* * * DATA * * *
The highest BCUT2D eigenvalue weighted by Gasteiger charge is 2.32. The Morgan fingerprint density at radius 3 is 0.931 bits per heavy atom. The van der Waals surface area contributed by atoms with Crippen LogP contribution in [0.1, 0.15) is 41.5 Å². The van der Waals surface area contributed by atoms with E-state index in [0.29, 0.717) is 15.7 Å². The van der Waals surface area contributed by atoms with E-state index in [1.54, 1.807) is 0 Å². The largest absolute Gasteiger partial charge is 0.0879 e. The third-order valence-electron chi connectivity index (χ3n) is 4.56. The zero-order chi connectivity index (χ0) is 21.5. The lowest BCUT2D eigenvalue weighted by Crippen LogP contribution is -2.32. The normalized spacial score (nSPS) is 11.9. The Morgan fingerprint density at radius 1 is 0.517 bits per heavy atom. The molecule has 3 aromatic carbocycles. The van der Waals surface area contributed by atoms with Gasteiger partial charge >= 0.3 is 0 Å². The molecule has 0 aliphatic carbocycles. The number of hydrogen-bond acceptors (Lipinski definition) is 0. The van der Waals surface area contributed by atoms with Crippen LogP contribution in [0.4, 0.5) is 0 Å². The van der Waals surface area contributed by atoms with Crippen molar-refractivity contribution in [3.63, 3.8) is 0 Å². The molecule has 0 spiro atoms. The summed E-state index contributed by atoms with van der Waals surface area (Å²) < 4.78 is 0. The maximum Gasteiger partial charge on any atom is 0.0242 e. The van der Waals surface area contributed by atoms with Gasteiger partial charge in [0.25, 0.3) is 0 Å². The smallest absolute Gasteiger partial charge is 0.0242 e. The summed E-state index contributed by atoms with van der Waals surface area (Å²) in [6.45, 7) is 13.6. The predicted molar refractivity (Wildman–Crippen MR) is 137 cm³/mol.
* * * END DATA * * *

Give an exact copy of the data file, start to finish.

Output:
The highest BCUT2D eigenvalue weighted by Gasteiger charge is 2.32. The Morgan fingerprint density at radius 3 is 0.931 bits per heavy atom. The van der Waals surface area contributed by atoms with Crippen LogP contribution in [0.1, 0.15) is 41.5 Å². The van der Waals surface area contributed by atoms with E-state index in [0.29, 0.717) is 15.7 Å². The van der Waals surface area contributed by atoms with E-state index in [1.54, 1.807) is 0 Å². The largest absolute Gasteiger partial charge is 0.0879 e. The third-order valence-electron chi connectivity index (χ3n) is 4.56. The zero-order chi connectivity index (χ0) is 21.5. The lowest BCUT2D eigenvalue weighted by Crippen LogP contribution is -2.32. The normalized spacial score (nSPS) is 11.9. The Morgan fingerprint density at radius 1 is 0.517 bits per heavy atom. The molecule has 3 aromatic carbocycles. The van der Waals surface area contributed by atoms with Gasteiger partial charge >= 0.3 is 0 Å². The molecule has 0 aliphatic carbocycles. The number of hydrogen-bond acceptors (Lipinski definition) is 0. The van der Waals surface area contributed by atoms with Crippen LogP contribution in [0.4, 0.5) is 0 Å². The van der Waals surface area contributed by atoms with Crippen molar-refractivity contribution in [3.63, 3.8) is 0 Å². The molecule has 0 spiro atoms. The summed E-state index contributed by atoms with van der Waals surface area (Å²) < 4.78 is 0. The maximum Gasteiger partial charge on any atom is 0.0242 e. The van der Waals surface area contributed by atoms with Gasteiger partial charge in [0.25, 0.3) is 0 Å². The smallest absolute Gasteiger partial charge is 0.0242 e. The summed E-state index contributed by atoms with van der Waals surface area (Å²) in [6.45, 7) is 13.6. The predicted molar refractivity (Wildman–Crippen MR) is 137 cm³/mol.